• Some states (California, Massachusetts, and a few others) require special permits in order to operate non-vented appliances indoors. It is the customer's responsibility to know his or her local codes and limitations.

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Propane vs. Natural Gas Logs



How Are These Gas Logs Different?
One of the first things you may notice about gas logs when you begin shopping for the right one is that they are available in either Natural Gas (NG) or Propane (LP) versions. Natural Gas is more common and frequently used in urban areas, which makes it a popular choice for gas logs. Other gases burn hotter than natural gas does, but natural gas is cheaper. Propane contains more carbon than natural gas, and it burns much hotter. That does not mean that propane gas logs are warmer than natural gas-fueled log sets. Heat outputs of various gas logs can be accurately compared using BTU measurements. Liquid propane is most commonly used in areas where natural gas is not available and mostly in rural areas.

Which Gas Log Should You Choose?
Deciding which gas log type to purchase is easy. In many cases, you can simply choose a gas log that will work with the fuel source that is already available in your home. If you have a natural gas heater, dryer, stove, or other gas appliance, then natural gas logs are the obvious choice. Conversely, if you heat your home with propane, a liquid propane gas log is the way to go.

If your home is not plumbed for either of these fuels, check locally to determine which fuel makes most sense to use in your home and then purchase the appropriate log set.

Natural Gas:
Natural gas is lighter than air, which means natural gas appliances, including gas logs, can be used without a safety pilot in many areas (again, check with your local fuel provider to be sure). Natural gas must be hand-piped to a gas log from existing service lines that are buried in your area. If you already have natural gas in your home, but do not have it plumbed to your fireplace, a certified plumber should be able to run the lines for a gas log. Your plumber will use the BTU output to determine the proper line diameter that your gas log requires.

Propane:
Unlike natural gas, propane is heavier than air. It is stored in a reinforced tank positioned outside the home. A certified plumber or propane professional would install the line that runs from this tank to your fireplace and thus into your gas log set.

All gas logs that use propane require a safety pilot. The safety pilot on propane gas logs prevents propane gas from accumulating inside the home if someone were to turn on the gas without lighting a flame on the gas log set.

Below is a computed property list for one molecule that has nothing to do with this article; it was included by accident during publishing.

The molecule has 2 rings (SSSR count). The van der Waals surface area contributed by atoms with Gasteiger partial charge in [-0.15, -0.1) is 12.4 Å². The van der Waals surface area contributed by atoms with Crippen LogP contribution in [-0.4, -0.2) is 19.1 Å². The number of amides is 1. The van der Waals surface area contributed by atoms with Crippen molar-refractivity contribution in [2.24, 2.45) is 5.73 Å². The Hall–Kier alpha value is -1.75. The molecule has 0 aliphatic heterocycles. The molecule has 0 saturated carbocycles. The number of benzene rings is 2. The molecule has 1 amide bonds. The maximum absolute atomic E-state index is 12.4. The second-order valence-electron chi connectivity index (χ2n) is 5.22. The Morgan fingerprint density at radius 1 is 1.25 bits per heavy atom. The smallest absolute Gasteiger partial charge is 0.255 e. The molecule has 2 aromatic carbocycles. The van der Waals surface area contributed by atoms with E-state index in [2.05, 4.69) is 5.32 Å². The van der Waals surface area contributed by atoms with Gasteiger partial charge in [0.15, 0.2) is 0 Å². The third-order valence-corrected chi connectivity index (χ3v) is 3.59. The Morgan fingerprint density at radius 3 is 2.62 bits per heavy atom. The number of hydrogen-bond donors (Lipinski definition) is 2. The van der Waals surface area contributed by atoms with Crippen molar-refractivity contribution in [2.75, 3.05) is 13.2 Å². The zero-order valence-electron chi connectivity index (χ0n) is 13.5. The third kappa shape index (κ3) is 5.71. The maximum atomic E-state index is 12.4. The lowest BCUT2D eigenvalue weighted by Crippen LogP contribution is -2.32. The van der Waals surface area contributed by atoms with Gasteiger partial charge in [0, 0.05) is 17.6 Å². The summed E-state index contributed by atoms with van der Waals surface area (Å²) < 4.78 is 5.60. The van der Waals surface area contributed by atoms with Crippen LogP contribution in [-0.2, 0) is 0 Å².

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Determine Your Ignition Method

Did you know you can choose how you want to light your gas log set? Many of our gas log sets come with several different lighting options. They may slightly differ by brand but basically you can choose from:


  • Match Light - The Match Light lighting method is the most basic lighting method. It has no pilot valve assembly at all. You place a match or lighter near the log burner and turn on the gas with your existing gas key valve. Flame height is controlled by adjusting your key valve to let more or less gas flow to the log set. This lighting method is available for natural gas log sets only.

  • Manual Safety Pilot - The Manual Safety Pilot lighting method features an included safety pilot valve assembly. You have a pilot light that you can keep lit giving you the ability to turn the log set on and off as many times as you want using the control knob located on the side of the log burner, without ever holding a match to the burner. The pilot valve has a safety mechanism built in which shuts off the gas supply in the event that the pilot light goes out.

  • Basic On/Off Remote - The Basic On/Off Remote lighting method features an included remote pilot valve assembly. You have a pilot light that you can keep lit giving you the ability to turn the log set on and off from your included remote control. Flame height, however, can not be adjusted with the remote control. The pilot valve has a safety mechanism built in which shuts off the gas supply in the event that the pilot light goes out.

  • Basic On/Off Remote Ready - The Basic On/Off Remote Ready lighting method features an included remote ready pilot valve assembly. NO REMOTE, HOWEVER, IS INCLUDED. Without adding a remote or wall switch, control the log set with the manual safety pilot valve. Add a remote or wall switch at any time to give yourself the ability to turn the log set on and off without ever going to the fireplace. The pilot valve has a safety mechanism built in which shuts off the gas supply in the event that the pilot light goes out.

  • Variable Flame Remote - The Variable Flame Remote lighting method features an included remote pilot valve assembly. You have a pilot light that you can keep lit giving you the ability to turn the log set on and off, as well as adjust the flame height, from your included remote control. The pilot valve has a safety mechanism built in which shuts off the gas supply in the event that the pilot light goes out.